Muller, the Second District granted a writ for certiorari review and quashed
a discovery order compelling the plaintiff to produce his military records.
In December 2012, a Wal-Mart truck struck the plaintiff, who later filed
the lawsuit. Discovery revealed that the plaintiff served in the Army
for eleven years before being honorably discharged, and that he had been
injured three times. The plaintiff was not seeking damages for aggravation
of any of his military related injuries. Wal-Mart sought production of
the plaintiff's DD Form 214, which itself describes sensitive information
contained in the document, as well as his military personnel file and
military medical records. The plaintiff objected based on his right to
privacy under Article I, section 23 of the Florida Constitution, and asked
that the court, at a minimum, conduct an in camera review of the records.
The court eventually ordered that the records be produced.
The Second District stated that Article I, section 23 of the Florida Constitution
"undoubtedly expresses a policy that compelled disclosure through
discovery be limited to that which is necessary for a court to determine
contested issues." The court further noted that when a party challenges
a discovery order on constitutional right to privacy grounds, the trial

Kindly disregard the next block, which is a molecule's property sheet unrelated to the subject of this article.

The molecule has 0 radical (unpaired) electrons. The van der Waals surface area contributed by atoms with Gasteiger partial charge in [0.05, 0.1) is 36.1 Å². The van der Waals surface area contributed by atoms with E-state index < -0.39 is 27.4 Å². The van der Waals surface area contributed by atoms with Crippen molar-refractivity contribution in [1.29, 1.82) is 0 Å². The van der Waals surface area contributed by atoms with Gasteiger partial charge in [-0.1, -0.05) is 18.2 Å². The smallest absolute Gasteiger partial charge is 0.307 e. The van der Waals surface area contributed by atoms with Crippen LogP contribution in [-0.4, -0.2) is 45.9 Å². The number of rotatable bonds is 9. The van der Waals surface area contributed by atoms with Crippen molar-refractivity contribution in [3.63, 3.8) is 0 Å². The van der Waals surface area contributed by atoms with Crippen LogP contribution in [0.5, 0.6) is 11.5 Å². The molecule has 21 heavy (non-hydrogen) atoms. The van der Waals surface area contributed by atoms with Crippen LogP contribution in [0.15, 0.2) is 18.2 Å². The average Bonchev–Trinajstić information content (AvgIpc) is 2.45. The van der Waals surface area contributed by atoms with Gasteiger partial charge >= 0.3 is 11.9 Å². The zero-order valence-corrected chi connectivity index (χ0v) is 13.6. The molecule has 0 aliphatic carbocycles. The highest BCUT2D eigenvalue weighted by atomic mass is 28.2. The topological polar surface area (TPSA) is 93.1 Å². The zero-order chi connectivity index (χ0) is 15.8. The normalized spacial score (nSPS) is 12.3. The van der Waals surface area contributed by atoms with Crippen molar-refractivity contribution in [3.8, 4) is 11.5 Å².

court must conduct an in camera review to determine whether the requested
materials are relevant to the issues in the underlying action. An order
directing production of such records without the required determination
may cause irreparable harm that cannot be remedied on direct appeal, and
is properly reviewable by certiorari.
The Second District found that while the military records may assist in
Wal-Mart's defense, they likely contain information that is not relevant
to the plaintiff's claims but which would be highly intrusive to his
privacy interests if disclosed. As such, the court ruled that the irrelevant
documents containing such information must be segregated from any relevant
documents that are discoverable. The trial court departed from the essential
requirements of the law by compelling the plaintiff to produce all military
records without first conducting an in camera review.